How a Law School Alum Became the ‘Vegan Korean’ and James Beard Award Winner
“…when I eat those sweet potatoes, it always reminds me of when I was a little girl,” she says one day as she slices the bright orange yam I’ve just taken out of the toaster oven. My mother rarely comes to my house, but I’m sick and she insisted on bringing me a tub of radish soup. To this day, my mother’s soup is my panacea. As a nurse, it’s her way of showing affection and care (the word she often used in place of the awkward “love”).
“Because,” she begins, while holding out a sticky piece of orange. “Because,” she repeats, “it was the best food.”
“What do you mean, ‘best food’?” In my mind, the list of “best foods” included French fries, Chicago-style deep pizza, and donuts. It did not include sweet potatoes.
“When we were refugees…” she replies between bites, deftly peeling the skin off another stringy piece, before putting it in her mouth.
“Wait. When did you get to South Korea?” I ask. I realize that I know very little about my mother’s childhood. over the years, most of what I “know” is nestled between Wikipedia and myth, and this was the first time I heard about what it was like shortly after fleeing North Korea.
“Mm-hmmm,” she said inside another bite. “We had nothing. Nothing. So, the people of this village, they harvested them, “showing me what was left of his potato in his face”, “then they gave us what was left of them. And we would eat them like that”, ends- she sucks on her fingers. And I believe her, more than I’ve ever believed anything else she’s ever said to me, because she doesn’t look at me when she explains these things. My 4-foot-11, 90-pound mom is too busy cleaning her plate.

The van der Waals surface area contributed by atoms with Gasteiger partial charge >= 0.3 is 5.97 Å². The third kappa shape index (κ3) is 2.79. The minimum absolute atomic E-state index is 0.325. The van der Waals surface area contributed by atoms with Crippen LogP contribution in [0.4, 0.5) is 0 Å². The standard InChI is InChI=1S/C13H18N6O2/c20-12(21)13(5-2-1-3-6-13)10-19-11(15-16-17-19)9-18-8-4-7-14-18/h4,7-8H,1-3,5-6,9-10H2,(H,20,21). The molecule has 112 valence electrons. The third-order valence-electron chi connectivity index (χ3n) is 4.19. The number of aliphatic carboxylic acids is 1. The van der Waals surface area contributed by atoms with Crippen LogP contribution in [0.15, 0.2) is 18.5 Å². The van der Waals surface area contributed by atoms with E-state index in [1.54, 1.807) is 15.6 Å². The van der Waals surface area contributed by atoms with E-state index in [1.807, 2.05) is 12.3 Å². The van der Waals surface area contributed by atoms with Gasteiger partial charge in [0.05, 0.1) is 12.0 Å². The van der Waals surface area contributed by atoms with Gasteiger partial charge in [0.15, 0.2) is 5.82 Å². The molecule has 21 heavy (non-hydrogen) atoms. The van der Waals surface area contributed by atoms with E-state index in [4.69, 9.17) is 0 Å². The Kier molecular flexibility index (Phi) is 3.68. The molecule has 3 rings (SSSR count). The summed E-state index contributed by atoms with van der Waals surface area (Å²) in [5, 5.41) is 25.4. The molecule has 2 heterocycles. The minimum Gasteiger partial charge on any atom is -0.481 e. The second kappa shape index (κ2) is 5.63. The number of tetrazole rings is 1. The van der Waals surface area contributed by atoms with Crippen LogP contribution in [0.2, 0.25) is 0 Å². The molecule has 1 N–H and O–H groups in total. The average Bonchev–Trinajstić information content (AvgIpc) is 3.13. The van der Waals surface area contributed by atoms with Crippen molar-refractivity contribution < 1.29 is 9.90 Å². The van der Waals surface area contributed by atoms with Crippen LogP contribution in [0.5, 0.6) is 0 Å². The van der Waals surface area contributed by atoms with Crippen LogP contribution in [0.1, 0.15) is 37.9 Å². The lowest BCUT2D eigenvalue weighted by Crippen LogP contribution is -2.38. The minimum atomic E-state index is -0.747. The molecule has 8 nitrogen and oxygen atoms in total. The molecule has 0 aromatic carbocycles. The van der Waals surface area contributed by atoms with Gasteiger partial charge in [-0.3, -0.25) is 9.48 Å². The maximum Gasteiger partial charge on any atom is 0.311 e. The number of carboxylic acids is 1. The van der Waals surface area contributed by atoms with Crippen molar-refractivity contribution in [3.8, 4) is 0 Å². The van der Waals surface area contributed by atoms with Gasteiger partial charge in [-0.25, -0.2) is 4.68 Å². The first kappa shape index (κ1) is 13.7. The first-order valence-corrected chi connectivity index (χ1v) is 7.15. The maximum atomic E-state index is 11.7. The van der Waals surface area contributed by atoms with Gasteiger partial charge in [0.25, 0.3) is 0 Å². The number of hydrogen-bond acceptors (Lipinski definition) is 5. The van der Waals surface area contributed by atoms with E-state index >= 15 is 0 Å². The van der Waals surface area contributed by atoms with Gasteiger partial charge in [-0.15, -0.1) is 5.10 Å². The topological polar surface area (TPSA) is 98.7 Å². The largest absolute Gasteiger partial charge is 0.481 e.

“And then after that I’d run out into the field and dig up whatever I could find, you know, just a little piece,” then she shows me the underside of her hand, which has been her sign for “tiny” for too long as I can remember. “That was how we lived back then.”
She stops to look at me.
“That’s why when I retire, I want to serve. I want to serve this village. They were so good to us.
My dad and I haven’t always had the easiest relationship. He is naturally aloof, and so affection, verbal or otherwise, is a bit like a foreign language to him. For most of my life, we got along by tacitly agreeing to stay away from each other. It got to the point that the mere sound of my father’s footsteps or his voice could cause me anxiety.
Being the first child of an immigrant also created a strange dynamic between us. As I started to speak English fluently, I quickly took on the role of “translator”. At nine, I was the one calling and asking to speak to customer service, interacting with the store clerk at the cash register, or signing school authorizations. At some point, even before I was a teenager, I witnessed my father’s helplessness in the big American world, and as a result, I became the adult.
As my father grew older, I began to worry about how much time I had left to spend with him. I tried harder to find ways to bridge the gap that had grown between us over the years. I never imagined running would be the thing that would bring us together.
Despite a lifetime of hating running, in 2017 I signed up for my first marathon, the Chicago Marathon. My mom was in Korea, so she couldn’t cheer me on from the sidelines. My dad, however, insisted on taking the 5:30 bus with a group of people he didn’t even know from a local Korean community organization, just so he could cheer me on at Mile 20. To be honest, I I don’t want him there. Without my mother to look after him, it would be up to me to make sure he was where he needed to be at the right time, and I already had twenty-six miles to worry about. I spoke with him on the phone the day before, hoping to dissuade him from coming.